• LRS Distance Separation Rules. The BC government currently restricts competition in the retail liquor business by preventing licensee retail stores from relocating within 1 km of an existing store. Previously, this rule could be waived at the \”discretion\” of the general manager – which caused interpretive problems ending with a recent BC Supreme Court judgment. This discretion is being eliminated and replaced with set criteria in the regulations. 
  • Trade Practices. Some minor changes have been introduced with respect to liquor industry trade practices, including the elimination of the requirement for \’buy-sell agreements\” in certain circumstances and the allowance of the promotion of events by licensees. However, the most significant issue in this area is the fact that the rules on \”inducement\” activity have not been reformed. Many in the industry were expecting a liberalization of these rules to allow co-op advertising and other financial arrangements which are typical in other industry sectors (the LCLB had previously noted that \”inducements between suppliers and licensees are quite common\” and that deregulation would not result in any \”significant change in actual business practices\”).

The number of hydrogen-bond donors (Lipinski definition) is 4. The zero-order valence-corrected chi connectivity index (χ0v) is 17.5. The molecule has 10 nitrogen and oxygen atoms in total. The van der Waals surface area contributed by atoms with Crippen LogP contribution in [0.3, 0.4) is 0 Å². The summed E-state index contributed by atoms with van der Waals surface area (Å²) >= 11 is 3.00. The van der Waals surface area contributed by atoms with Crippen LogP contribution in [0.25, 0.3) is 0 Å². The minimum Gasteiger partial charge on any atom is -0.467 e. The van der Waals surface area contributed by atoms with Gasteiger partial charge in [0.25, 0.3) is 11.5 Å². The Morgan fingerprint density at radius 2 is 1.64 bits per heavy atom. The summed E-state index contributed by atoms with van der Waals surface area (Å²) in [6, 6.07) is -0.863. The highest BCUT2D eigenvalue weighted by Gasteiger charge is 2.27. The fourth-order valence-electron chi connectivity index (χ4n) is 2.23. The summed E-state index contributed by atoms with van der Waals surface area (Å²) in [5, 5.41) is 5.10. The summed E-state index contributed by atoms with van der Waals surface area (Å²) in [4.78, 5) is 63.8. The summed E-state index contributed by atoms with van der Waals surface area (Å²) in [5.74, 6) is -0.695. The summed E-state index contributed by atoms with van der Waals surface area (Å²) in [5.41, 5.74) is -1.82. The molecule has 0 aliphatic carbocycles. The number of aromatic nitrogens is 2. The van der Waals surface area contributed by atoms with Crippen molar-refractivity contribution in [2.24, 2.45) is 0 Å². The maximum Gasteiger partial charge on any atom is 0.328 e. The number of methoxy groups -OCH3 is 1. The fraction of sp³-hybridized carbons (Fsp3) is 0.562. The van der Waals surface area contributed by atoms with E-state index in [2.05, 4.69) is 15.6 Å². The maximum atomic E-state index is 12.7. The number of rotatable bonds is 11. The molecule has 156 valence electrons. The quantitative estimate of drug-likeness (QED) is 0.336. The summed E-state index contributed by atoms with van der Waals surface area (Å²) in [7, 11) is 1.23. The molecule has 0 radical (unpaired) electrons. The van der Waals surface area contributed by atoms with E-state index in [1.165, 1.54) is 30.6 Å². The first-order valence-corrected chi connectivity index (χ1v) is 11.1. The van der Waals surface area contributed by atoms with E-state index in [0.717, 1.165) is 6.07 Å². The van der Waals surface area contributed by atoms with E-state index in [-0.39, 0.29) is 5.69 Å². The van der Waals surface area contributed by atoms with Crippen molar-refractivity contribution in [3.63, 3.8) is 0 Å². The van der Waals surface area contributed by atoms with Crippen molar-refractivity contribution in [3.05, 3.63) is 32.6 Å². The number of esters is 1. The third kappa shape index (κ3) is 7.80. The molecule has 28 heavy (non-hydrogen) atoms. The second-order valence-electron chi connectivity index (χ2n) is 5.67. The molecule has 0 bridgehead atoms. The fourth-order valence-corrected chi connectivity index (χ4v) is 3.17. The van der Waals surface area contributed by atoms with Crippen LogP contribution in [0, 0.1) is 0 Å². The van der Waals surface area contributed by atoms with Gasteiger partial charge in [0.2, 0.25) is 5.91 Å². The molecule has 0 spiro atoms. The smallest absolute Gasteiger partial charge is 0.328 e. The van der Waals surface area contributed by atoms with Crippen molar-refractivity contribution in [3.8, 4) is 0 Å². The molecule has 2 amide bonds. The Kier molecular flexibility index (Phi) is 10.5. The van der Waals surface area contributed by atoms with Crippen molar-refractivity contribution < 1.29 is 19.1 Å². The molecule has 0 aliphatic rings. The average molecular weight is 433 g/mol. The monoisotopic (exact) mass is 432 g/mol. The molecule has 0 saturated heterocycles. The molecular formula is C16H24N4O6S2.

Generally, these changes are all positive although there will likely be some complaints, as noted above, from those who believe that they do not go far enough. Links to policy directives on the above topics can be found here under \”Policy Directives\”. In addition, the text of the relevant regulatory changes is available on the QP Legaleze site (subscription required) under 2013 Orders in Council 71, 72 and 73. If you are interested in further analysis of these topics, they will be covered by a special \”late breaking news\” session at the upcoming Wine Law Conference in Vancouver on February 25.

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Caterers\’ License Issue Solved in BC

Good news: the BC government has announced today that it will start issuing caterers\’ licenses for liquor service. This will be a great help for event organizers who can now enlist a caterer to handle all aspects of an event\’s liquor purchase and service. Previously, people hosting an event serving liquor in B.C. needed to get a special occasion licence, take the Serving It Right course, purchase and transport the liquor and accept liability for liquor service at the event. Catering companies can now handle these responsibilities on behalf of their clients. See the press release for more details and the LCLB policy directive. The regulatory changes are contained in 2013 Orders in Council number 69 and number 70.